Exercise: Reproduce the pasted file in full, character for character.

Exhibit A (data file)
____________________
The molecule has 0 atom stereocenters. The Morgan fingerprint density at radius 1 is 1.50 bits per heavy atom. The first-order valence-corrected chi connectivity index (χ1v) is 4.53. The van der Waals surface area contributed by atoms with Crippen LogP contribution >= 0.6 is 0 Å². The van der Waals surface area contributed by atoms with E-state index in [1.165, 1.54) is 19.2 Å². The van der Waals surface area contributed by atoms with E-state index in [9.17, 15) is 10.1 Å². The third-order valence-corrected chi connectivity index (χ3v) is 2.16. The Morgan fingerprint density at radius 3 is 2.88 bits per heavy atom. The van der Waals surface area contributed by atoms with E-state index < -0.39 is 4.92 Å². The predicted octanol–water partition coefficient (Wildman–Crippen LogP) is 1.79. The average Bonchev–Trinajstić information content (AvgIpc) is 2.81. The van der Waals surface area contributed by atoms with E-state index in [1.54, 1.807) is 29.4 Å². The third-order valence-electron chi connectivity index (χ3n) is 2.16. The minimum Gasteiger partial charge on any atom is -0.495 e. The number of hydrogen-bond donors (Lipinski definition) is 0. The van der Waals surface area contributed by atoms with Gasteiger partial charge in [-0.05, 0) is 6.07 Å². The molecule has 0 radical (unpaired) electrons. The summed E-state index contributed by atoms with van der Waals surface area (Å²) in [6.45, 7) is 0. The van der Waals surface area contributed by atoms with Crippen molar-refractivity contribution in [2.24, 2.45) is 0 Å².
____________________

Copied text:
The molecule has 0 atom stereocenters. The Morgan fingerprint density at radius 1 is 1.50 bits per heavy atom. The first-order valence-corrected chi connectivity index (χ1v) is 4.53. The van der Waals surface area contributed by atoms with Crippen LogP contribution >= 0.6 is 0 Å². The van der Waals surface area contributed by atoms with E-state index in [1.165, 1.54) is 19.2 Å². The van der Waals surface area contributed by atoms with E-state index in [9.17, 15) is 10.1 Å². The third-order valence-corrected chi connectivity index (χ3v) is 2.16. The Morgan fingerprint density at radius 3 is 2.88 bits per heavy atom. The van der Waals surface area contributed by atoms with E-state index < -0.39 is 4.92 Å². The predicted octanol–water partition coefficient (Wildman–Crippen LogP) is 1.79. The average Bonchev–Trinajstić information content (AvgIpc) is 2.81. The van der Waals surface area contributed by atoms with E-state index in [1.54, 1.807) is 29.4 Å². The third-order valence-electron chi connectivity index (χ3n) is 2.16. The minimum Gasteiger partial charge on any atom is -0.495 e. The number of hydrogen-bond donors (Lipinski definition) is 0. The van der Waals surface area contributed by atoms with Gasteiger partial charge in [-0.05, 0) is 6.07 Å². The molecule has 0 radical (unpaired) electrons. The summed E-state index contributed by atoms with van der Waals surface area (Å²) in [6.45, 7) is 0. The van der Waals surface area contributed by atoms with Crippen molar-refractivity contribution in [2.24, 2.45) is 0 Å².